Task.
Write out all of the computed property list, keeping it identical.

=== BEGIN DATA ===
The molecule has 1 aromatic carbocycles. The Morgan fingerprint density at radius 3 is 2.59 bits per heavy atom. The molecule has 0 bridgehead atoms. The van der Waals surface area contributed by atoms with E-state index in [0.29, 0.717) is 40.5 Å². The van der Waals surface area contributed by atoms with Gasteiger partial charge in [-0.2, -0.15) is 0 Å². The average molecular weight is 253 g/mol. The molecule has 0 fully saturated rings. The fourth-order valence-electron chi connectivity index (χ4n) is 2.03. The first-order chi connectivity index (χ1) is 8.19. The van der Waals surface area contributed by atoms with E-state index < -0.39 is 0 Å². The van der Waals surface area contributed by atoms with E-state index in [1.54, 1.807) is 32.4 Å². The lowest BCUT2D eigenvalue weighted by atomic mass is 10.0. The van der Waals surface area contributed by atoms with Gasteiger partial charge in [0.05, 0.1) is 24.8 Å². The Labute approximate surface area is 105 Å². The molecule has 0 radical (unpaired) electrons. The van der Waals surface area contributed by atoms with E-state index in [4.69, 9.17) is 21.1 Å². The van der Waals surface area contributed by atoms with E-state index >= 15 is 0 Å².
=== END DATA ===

The molecule has 1 aromatic carbocycles. The Morgan fingerprint density at radius 3 is 2.59 bits per heavy atom. The molecule has 0 bridgehead atoms. The van der Waals surface area contributed by atoms with E-state index in [0.29, 0.717) is 40.5 Å². The van der Waals surface area contributed by atoms with Gasteiger partial charge in [-0.2, -0.15) is 0 Å². The average molecular weight is 253 g/mol. The molecule has 0 fully saturated rings. The fourth-order valence-electron chi connectivity index (χ4n) is 2.03. The first-order chi connectivity index (χ1) is 8.19. The van der Waals surface area contributed by atoms with E-state index < -0.39 is 0 Å². The van der Waals surface area contributed by atoms with E-state index in [1.54, 1.807) is 32.4 Å². The lowest BCUT2D eigenvalue weighted by atomic mass is 10.0. The van der Waals surface area contributed by atoms with Gasteiger partial charge in [0.05, 0.1) is 24.8 Å². The Labute approximate surface area is 105 Å². The molecule has 0 radical (unpaired) electrons. The van der Waals surface area contributed by atoms with E-state index in [4.69, 9.17) is 21.1 Å². The van der Waals surface area contributed by atoms with E-state index >= 15 is 0 Å².